Wed, December 08, 2021

perspective

Muslim democrats at work from Indochina to Tunisia


Non-separation between religion and politics in Islam is best understood within the frame of religious unity but political diversity in the Muslim world.

The Koran, while offering religious, socio-economic and political principles, does not provide a single model for it. Colonial rulers tried to implement separation between religion and politics in the colonised Muslim world by placing religion under the jurisdiction of the rajas, kings and sultans, or by establishing ministries of religious affairs and the office of the mufti - an official interpreter of Islamic religious law. But they did not succeed in separating religion and politics in Muslim societies. Hence, today we see the diverse roles Islam plays in the politics of different Muslim countries.

The post-colonial era also saw attempts by different Muslim political leaders and parties to democratise political practice during different authoritarian regimes. The political roles and sacrifices made by Nurcholish Madjid and Gus Dur (Indonesia), Anwar Ibrahim (Malaysia) and Rachid Ghannouchi (Tunisia) in this endeavour are significant examples.

Nurcholish Madjid (d. 2005) was an Indonesian Muslim modernist whose career as a scholar and activist started with his role in HMI - the Islamic Association of University Students in Indonesia. As a young Muslim activist during the authoritarian rules of Sukarno and Suharto, he realised that not much could be gained through Islamising the political system; rather, it would prove to be an obstacle. Hence, he proposed an "Islam yes, Islamic party no" strategy. For Madjid, Islam was not merely a political campaign but also a civilisational mission that is educational and cultural, embodying religious pluralism and democracy. As a leader of the reformasi movement in 1998, Madjid personally asked Suharto to step down, thus ending his 27 years of dictatorship.

Gus Dur or Abdurrahman Wahid (d. 2009) was a democrat and pluralist who offered an alternative model of Islamist political activity. He modernised the traditional Indonesian Muslim organisation, the Nahdatul Ulama (NU), in the areas of education and political theology. He contributed towards the formation of "Civil Islam" in Indonesia. Wahid was elected as the first president of post-Suharto Indonesia. The most important legacy of Gus Dur today is his commitment to reform, modernisation and democracy.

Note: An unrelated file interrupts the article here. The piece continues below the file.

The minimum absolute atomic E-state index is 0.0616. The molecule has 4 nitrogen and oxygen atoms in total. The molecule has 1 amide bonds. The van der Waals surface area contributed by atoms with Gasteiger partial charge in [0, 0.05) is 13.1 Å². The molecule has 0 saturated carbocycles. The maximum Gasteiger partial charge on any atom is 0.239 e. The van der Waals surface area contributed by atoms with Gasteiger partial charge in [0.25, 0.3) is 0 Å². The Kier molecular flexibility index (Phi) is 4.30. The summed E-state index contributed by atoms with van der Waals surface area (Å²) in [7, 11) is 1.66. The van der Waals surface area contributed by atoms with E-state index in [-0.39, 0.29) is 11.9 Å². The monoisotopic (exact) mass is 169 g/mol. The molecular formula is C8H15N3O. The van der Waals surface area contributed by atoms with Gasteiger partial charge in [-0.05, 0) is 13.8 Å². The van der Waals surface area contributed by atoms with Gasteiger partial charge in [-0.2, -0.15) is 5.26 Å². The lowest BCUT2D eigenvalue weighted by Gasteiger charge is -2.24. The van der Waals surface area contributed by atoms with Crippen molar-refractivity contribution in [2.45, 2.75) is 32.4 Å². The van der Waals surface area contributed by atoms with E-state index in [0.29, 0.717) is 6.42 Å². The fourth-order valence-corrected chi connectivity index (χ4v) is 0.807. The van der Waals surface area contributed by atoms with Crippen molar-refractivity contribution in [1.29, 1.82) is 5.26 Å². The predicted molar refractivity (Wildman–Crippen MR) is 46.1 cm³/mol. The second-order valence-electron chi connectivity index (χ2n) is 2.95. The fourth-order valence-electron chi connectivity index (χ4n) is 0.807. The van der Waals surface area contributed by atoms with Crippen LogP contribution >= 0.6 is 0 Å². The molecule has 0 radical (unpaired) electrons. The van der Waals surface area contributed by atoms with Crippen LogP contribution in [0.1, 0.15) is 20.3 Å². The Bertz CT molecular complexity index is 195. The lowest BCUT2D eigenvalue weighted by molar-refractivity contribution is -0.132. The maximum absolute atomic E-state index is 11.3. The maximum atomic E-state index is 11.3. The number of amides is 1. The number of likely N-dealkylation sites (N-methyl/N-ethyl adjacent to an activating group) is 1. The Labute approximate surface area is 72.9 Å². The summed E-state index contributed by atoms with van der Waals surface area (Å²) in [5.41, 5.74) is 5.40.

Wahid held the conviction that Indonesia's stability should be rooted in the principle of unity in diversity and open politics, leading to the success of democracy in a Muslim majority country. He once remarked, "I am for an Indonesian society, not just an Islamic one." He believed that what mattered was not the question of whether there is scriptural compatibility between Islam and democracy, but whether Muslims have a political intent, ambition and capacity for democracy. He partnered Nurcholish Madjid in opposing the autocratic regime of Suharto. Indonesian President Susilo Bambang Yudhoyono has called Wahid a "father of multiculturalism and pluralism".

As president, Gus Dur lifted the ban on the public use of the Chinese language, the practice of Chinese cultural tradition, and made the celebration of the Chinese New Year a national holiday, all of which were barred by Suharto. Wahid guaranteed full citizenship to ethnic Chinese in Indonesia. He also defended the religious freedom of Indonesian Christians. As president of Indonesia, Gus Dur received the Ahmaddiyah leader Mirza Tahir Ahmad, as his guest. Wahid defended the rights of the Ahmaddiyah to exist in Indonesia on the constitutional principle of freedom of religion. For Wahid, pluralism is not only an intellectual concept but a matter of practice. Wahid held that the koranic message of insaniyah - humanity - represents Islam's universalism and respect for human rights and equality.